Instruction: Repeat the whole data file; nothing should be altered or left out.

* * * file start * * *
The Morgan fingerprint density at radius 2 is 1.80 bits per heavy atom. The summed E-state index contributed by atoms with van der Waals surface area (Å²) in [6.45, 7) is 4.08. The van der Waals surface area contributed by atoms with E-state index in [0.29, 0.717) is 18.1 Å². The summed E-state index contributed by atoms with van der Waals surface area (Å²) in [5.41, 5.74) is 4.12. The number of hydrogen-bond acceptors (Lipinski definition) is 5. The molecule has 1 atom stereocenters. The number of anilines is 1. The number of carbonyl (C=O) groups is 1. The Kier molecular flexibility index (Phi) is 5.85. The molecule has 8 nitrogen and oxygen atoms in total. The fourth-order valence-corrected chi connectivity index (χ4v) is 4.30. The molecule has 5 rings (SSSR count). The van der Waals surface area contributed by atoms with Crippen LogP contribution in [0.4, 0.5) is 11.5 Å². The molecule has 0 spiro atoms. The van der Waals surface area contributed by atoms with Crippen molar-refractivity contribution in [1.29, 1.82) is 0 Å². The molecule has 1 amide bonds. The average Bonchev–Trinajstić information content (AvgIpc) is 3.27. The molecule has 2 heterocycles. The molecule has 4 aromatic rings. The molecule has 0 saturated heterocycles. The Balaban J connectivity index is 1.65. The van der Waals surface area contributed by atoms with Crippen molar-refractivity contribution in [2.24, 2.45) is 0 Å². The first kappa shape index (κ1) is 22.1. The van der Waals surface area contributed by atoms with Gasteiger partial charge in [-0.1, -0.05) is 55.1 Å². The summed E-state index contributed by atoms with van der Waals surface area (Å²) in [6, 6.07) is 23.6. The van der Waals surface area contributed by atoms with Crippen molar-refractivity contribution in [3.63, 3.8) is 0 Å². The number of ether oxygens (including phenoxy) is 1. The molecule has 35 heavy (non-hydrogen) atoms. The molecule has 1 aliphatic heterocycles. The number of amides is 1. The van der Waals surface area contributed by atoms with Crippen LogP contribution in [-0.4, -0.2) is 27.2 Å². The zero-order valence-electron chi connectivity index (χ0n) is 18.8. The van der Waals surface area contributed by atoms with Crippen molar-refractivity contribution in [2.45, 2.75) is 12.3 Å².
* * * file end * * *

The Morgan fingerprint density at radius 2 is 1.80 bits per heavy atom. The summed E-state index contributed by atoms with van der Waals surface area (Å²) in [6.45, 7) is 4.08. The van der Waals surface area contributed by atoms with E-state index in [0.29, 0.717) is 18.1 Å². The summed E-state index contributed by atoms with van der Waals surface area (Å²) in [5.41, 5.74) is 4.12. The number of hydrogen-bond acceptors (Lipinski definition) is 5. The molecule has 1 atom stereocenters. The number of anilines is 1. The number of carbonyl (C=O) groups is 1. The Kier molecular flexibility index (Phi) is 5.85. The molecule has 8 nitrogen and oxygen atoms in total. The fourth-order valence-corrected chi connectivity index (χ4v) is 4.30. The molecule has 5 rings (SSSR count). The van der Waals surface area contributed by atoms with Crippen LogP contribution in [0.4, 0.5) is 11.5 Å². The molecule has 0 spiro atoms. The van der Waals surface area contributed by atoms with Crippen molar-refractivity contribution in [1.29, 1.82) is 0 Å². The molecule has 1 amide bonds. The average Bonchev–Trinajstić information content (AvgIpc) is 3.27. The molecule has 2 heterocycles. The molecule has 4 aromatic rings. The molecule has 0 saturated heterocycles. The Balaban J connectivity index is 1.65. The van der Waals surface area contributed by atoms with Crippen molar-refractivity contribution in [2.24, 2.45) is 0 Å². The first kappa shape index (κ1) is 22.1. The van der Waals surface area contributed by atoms with Gasteiger partial charge in [-0.1, -0.05) is 55.1 Å². The summed E-state index contributed by atoms with van der Waals surface area (Å²) in [6, 6.07) is 23.6. The van der Waals surface area contributed by atoms with Crippen molar-refractivity contribution in [3.63, 3.8) is 0 Å². The number of ether oxygens (including phenoxy) is 1. The molecule has 35 heavy (non-hydrogen) atoms. The molecule has 1 aliphatic heterocycles. The number of amides is 1. The van der Waals surface area contributed by atoms with Crippen LogP contribution in [-0.4, -0.2) is 27.2 Å². The zero-order valence-electron chi connectivity index (χ0n) is 18.8. The van der Waals surface area contributed by atoms with Crippen molar-refractivity contribution in [2.45, 2.75) is 12.3 Å².